Paul Walden


Paul Walden (Latvian: Pauls Valdens; Russian: Павел Иванович Вальден; German: Paul von Walden; 26 July 1863 – 22 January 1957) was a Russian, Latvian and German chemist known for his work in stereochemistry and history of chemistry. In particular he invented the stereochemical reaction known as Walden inversion and synthesized the first room-temperature ionic liquid, ethylammonium nitrate.[1][2]

Paul Walden
Paul Walden.jpg
Paul Walden
Born(1863-07-26)26 July 1863
Died22 January 1957(1957-01-22) (aged 93)
Alma materRiga Technical University
Known forWalden inversion
Scientific career
InstitutionsUniversity of Rostock

Early life and educationEdit

Walden was born in Rozulas in present-day Stalbe parish, Pārgauja municipality, Latvia in a large Latvian peasant family. At the age of four, he lost his father and later his mother. Thanks to financial support from his two older brothers who lived in Riga (one was a merchant and another served as a lieutenant) Walden managed to complete his education – first graduated with honors from the district school in the town of Cēsis (1876), and then from the Riga Technical High School (1882).

In December 1882, he enrolled into the Riga Technical University and became seriously interested in chemistry. In 1886, he published his first scientific study on the color evaluation of the reactions of nitric and nitrous acid with various reagents and establishing the limits of sensitivity of the color method to detection of nitric acid.

In April 1887, Walden was appointed a member of the Russian Physico-chemical Society. During this time, Walden started his collaboration with Wilhelm Ostwald (Nobel Prize in Chemistry 1909) which greatly influenced his development as a scientist. Their first work together was published in 1887 and was devoted to the dependence of the electrical conductivity of aqueous solutions of salts on their molecular weight.[3][4][5]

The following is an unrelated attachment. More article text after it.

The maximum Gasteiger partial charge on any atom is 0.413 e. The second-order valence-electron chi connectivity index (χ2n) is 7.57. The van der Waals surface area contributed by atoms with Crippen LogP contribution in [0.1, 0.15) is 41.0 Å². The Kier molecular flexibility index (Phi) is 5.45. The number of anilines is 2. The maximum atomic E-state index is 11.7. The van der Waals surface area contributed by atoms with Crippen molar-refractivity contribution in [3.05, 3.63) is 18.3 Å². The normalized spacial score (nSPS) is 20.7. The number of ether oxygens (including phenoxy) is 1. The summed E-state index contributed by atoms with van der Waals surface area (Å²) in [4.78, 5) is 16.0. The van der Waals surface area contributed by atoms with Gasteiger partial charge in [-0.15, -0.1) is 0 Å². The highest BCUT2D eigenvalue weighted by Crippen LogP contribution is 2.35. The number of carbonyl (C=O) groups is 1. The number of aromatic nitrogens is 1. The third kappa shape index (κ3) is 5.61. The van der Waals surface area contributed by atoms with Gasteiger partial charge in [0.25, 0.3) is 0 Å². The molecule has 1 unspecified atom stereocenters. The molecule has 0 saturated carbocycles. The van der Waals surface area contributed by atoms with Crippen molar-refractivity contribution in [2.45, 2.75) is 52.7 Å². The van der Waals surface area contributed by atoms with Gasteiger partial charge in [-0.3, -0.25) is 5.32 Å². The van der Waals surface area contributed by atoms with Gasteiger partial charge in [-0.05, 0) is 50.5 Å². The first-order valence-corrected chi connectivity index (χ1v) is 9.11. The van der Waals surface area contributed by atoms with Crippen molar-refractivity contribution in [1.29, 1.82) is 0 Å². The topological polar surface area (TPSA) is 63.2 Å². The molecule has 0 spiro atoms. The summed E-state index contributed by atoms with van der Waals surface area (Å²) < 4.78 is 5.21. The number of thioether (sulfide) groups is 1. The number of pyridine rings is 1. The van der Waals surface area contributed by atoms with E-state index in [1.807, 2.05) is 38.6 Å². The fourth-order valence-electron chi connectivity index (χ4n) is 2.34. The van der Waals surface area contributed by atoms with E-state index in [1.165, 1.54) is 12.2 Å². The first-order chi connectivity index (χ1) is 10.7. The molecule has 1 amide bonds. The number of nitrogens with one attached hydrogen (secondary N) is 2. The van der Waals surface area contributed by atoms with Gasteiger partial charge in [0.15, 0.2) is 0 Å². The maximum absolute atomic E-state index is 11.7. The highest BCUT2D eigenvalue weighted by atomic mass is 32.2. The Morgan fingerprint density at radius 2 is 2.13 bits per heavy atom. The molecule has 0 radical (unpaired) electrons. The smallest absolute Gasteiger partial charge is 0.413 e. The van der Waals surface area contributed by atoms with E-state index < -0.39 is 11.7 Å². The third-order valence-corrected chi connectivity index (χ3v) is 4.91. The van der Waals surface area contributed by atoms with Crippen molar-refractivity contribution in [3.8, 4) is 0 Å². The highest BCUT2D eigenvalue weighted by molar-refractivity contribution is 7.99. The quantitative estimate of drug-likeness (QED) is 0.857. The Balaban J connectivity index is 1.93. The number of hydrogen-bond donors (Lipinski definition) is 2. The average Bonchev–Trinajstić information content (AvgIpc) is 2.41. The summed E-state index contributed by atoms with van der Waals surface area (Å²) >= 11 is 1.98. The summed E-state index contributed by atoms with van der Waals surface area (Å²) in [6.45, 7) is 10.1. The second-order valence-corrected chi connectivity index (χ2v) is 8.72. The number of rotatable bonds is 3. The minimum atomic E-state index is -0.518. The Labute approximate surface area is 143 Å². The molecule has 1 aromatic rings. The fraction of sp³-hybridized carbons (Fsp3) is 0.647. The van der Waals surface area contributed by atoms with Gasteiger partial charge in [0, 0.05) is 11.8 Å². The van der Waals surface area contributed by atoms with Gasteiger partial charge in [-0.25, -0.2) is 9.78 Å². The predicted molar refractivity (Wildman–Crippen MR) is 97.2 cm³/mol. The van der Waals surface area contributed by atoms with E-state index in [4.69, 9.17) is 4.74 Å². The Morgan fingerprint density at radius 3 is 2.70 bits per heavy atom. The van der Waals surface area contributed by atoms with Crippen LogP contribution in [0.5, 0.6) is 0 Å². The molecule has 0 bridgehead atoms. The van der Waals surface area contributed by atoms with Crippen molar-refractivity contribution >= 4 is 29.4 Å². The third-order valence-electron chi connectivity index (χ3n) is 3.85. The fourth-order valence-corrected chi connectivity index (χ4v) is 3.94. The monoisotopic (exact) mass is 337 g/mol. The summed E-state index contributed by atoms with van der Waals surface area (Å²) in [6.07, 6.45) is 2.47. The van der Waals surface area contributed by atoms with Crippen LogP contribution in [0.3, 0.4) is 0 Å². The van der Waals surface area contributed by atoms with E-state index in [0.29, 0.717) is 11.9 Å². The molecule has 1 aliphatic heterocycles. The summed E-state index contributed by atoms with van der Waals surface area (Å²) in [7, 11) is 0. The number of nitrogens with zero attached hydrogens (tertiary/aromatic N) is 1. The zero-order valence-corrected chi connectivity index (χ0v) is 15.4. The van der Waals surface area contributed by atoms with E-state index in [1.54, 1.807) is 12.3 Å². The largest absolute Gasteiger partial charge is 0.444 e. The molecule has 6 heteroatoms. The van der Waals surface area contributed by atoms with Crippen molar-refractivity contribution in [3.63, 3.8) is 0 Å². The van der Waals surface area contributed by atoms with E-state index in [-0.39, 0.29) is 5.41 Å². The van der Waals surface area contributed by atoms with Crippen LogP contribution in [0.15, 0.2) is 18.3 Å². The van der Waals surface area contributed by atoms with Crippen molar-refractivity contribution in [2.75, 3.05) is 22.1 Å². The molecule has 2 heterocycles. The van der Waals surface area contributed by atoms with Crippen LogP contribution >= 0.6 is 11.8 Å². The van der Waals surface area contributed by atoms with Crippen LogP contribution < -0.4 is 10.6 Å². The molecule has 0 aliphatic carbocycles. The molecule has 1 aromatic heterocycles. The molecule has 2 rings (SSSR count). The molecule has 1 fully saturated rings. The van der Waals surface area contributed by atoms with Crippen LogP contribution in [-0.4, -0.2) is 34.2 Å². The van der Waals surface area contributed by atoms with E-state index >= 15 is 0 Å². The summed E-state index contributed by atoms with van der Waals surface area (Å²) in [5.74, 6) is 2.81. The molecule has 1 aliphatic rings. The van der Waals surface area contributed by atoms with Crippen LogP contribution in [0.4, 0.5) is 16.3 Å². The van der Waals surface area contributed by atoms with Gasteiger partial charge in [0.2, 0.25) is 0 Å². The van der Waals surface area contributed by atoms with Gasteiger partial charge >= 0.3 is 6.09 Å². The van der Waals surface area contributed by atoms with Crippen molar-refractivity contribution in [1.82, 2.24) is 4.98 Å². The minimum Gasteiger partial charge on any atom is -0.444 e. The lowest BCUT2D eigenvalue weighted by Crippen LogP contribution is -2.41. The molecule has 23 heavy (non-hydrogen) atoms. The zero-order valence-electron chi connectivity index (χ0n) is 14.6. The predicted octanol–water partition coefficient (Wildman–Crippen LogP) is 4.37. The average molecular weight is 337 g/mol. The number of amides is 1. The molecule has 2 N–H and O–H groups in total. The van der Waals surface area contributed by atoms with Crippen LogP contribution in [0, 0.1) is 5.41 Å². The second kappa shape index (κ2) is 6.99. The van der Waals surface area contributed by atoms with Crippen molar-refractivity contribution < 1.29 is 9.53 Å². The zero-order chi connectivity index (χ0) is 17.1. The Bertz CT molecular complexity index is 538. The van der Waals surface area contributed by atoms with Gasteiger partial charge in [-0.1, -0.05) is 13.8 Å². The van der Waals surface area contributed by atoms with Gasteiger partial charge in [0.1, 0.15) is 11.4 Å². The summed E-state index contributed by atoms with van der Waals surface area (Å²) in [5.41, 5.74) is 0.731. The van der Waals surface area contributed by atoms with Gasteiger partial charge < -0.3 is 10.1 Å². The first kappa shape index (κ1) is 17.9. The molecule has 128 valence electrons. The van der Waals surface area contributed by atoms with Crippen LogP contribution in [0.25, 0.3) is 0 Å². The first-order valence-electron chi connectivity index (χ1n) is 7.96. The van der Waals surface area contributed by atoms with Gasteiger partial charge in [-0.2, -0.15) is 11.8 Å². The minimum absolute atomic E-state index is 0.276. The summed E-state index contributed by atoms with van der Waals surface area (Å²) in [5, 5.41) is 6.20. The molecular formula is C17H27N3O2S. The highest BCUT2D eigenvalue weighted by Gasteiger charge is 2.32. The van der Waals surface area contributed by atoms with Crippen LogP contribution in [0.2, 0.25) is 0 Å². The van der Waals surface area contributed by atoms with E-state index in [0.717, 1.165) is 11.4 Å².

Work in chemistryEdit

In 1888, Walden graduated from the university with a degree in chemical engineering and continued working at the Chemistry Department as an assistant to professor C. Bischof.

Under his guidance, Walden began compiling "Handbook of Stereochemistry" which was published in 1894. In preparation of this handbook, Walden had to perform numerous chemical syntheses and characterizations which resulted in 57 journal papers on stereochemistry alone, published between 1889 and 1900 in Russian and foreign journals 57 articles on the stereochemistry. He also continued his research in the field of physical chemistry, establishing in 1889 that the ionizing power of non-aqueous solvent is directly proportional to the dielectric constant.

During the summer vacations of 1890 and 1891, Walden was visiting Ostwald at the University of Leipzig and in September 1891 defended there a master thesis on the affinity values of certain organic acids. Ostwald suggested that he stay in Leipzig as a private lecturer, but Walden declined, hoping for a better career in Riga.[3][5]

In the summer of 1892 he was appointed assistant professor of physical chemistry. A year later he defended his doctorate on osmotic phenomena in sedimentary layers and in September 1894 became professor of analytical and physical chemistry at the Riga Technical University. He worked there until 1911 and during 1902–1905 was rector of the university. In 1895, Walden made his most remarkable discovery which was later named Walden inversion, namely that various stereoisomers can be obtained from the same compound via certain exchange reactions involving hydrogen.[6] This topic became the basis for his habilitation thesis defended in March 1899 at St. Petersburg University.[3]

After that, Walden became interested in electrochemistry of nonaqueous solutions. In 1902, he proposed a theory of autodissociation of inorganic and organic solvents. In 1905, he found a relationship between the maximum molecular conductivity and viscosity of the medium and in 1906, coined the term "solvation". Together with his work on stereochemistry, these results brought him to prominence; in particular, he was considered a candidate for the Nobel Prize in Chemistry in 1913 and 1914.[3][5]

Walden was also credited as a talented chemistry lecturer. In his memoirs, he wrote: "My audience usually was crowded and the feedback of sympathetic listeners gave me strength ... my lectures I was giving spontaneously, to bring freshness to the subject ... I never considered teaching as a burden".[3][5]

Ethylammonium nitrate